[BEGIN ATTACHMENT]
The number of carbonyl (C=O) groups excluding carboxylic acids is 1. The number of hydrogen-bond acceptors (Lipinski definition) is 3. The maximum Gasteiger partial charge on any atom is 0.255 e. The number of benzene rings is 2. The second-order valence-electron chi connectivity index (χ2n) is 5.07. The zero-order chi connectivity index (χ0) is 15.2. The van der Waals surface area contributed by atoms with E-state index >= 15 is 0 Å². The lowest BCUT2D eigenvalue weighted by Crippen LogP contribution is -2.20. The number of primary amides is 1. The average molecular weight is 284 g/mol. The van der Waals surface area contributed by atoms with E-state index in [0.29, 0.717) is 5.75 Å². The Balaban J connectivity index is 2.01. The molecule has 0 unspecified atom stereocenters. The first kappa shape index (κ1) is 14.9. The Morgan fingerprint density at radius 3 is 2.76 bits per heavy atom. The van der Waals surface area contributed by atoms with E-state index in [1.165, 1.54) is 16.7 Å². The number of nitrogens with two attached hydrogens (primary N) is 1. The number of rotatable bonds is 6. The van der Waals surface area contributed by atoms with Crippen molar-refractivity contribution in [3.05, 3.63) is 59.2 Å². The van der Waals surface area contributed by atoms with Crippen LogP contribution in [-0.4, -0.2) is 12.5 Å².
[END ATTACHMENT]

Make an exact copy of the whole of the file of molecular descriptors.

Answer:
The number of carbonyl (C=O) groups excluding carboxylic acids is 1. The number of hydrogen-bond acceptors (Lipinski definition) is 3. The maximum Gasteiger partial charge on any atom is 0.255 e. The number of benzene rings is 2. The second-order valence-electron chi connectivity index (χ2n) is 5.07. The zero-order chi connectivity index (χ0) is 15.2. The van der Waals surface area contributed by atoms with E-state index >= 15 is 0 Å². The lowest BCUT2D eigenvalue weighted by Crippen LogP contribution is -2.20. The number of primary amides is 1. The average molecular weight is 284 g/mol. The van der Waals surface area contributed by atoms with E-state index in [0.29, 0.717) is 5.75 Å². The Balaban J connectivity index is 2.01. The molecule has 0 unspecified atom stereocenters. The first kappa shape index (κ1) is 14.9. The Morgan fingerprint density at radius 3 is 2.76 bits per heavy atom. The van der Waals surface area contributed by atoms with E-state index in [1.165, 1.54) is 16.7 Å². The number of nitrogens with two attached hydrogens (primary N) is 1. The number of rotatable bonds is 6. The van der Waals surface area contributed by atoms with Crippen molar-refractivity contribution in [3.05, 3.63) is 59.2 Å². The van der Waals surface area contributed by atoms with Crippen LogP contribution in [-0.4, -0.2) is 12.5 Å².